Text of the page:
Google has been fined for including restrictive provisions in contracts with publishers, which had the effect of restricting rivals from competing for advertising space on search results pages. For example, Google:
- included exclusivity clauses in its contracts that prohibited publishers from placing any search adverts from competitors on their search results pages;
- used so called “premium placement” clauses to reserve the most visible and clicked on space on publishers’ search results pages for Google’s adverts and request a minimum number of Google adverts. Competitors were then prevented from placing their search adverts in the most profitable spaces; and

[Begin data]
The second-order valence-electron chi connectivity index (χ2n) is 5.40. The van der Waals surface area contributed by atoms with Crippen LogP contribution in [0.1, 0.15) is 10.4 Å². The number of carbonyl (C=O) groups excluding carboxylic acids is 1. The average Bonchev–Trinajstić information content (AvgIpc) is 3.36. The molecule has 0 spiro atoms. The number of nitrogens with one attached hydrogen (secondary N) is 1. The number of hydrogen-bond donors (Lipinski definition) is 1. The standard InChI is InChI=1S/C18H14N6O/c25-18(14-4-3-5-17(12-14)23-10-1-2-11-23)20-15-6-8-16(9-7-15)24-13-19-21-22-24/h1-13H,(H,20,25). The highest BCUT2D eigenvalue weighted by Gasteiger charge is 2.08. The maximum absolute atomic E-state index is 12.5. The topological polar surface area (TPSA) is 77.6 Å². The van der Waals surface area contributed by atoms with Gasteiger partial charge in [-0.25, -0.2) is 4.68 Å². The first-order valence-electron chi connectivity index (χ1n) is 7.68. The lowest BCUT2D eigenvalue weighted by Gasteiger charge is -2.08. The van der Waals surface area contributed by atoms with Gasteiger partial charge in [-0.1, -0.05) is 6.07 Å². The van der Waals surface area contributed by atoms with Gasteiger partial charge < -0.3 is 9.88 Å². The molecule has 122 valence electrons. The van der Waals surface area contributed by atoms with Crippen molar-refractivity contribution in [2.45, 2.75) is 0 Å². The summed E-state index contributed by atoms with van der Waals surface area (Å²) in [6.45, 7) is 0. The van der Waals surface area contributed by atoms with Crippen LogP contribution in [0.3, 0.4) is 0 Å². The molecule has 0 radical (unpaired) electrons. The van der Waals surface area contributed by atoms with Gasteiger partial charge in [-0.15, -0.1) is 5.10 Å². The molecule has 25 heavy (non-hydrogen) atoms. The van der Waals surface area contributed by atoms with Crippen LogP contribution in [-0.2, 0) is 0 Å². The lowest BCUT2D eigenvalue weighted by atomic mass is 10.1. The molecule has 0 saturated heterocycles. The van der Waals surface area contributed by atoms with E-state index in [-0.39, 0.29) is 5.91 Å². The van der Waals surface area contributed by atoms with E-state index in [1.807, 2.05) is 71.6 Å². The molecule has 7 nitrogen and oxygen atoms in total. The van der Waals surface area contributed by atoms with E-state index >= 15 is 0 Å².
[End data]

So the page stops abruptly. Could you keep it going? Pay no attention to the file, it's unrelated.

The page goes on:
- required publishers to seek written approval from Google before making changes to the display of any rival adverts meaning that Google had control over how attractive competing adverts could be.
As a result of the above, publishers had limited options for selling space on their websites, and were forced to rely almost entirely on Google. The Commission held that there was no reason for Google to include these contractual restrictions other than to keep competitors out of the market.
As Google is the most dominant player in the online advertising intermediation market (it holds approximately 85% of the market shares), Google’s actions have been held to be an abuse of its dominant market position. Google has therefore been fined €1,494,459,000, ordered to stop its illegal conduct and ordered to refrain from using any measure that might have the same or equivalent effect.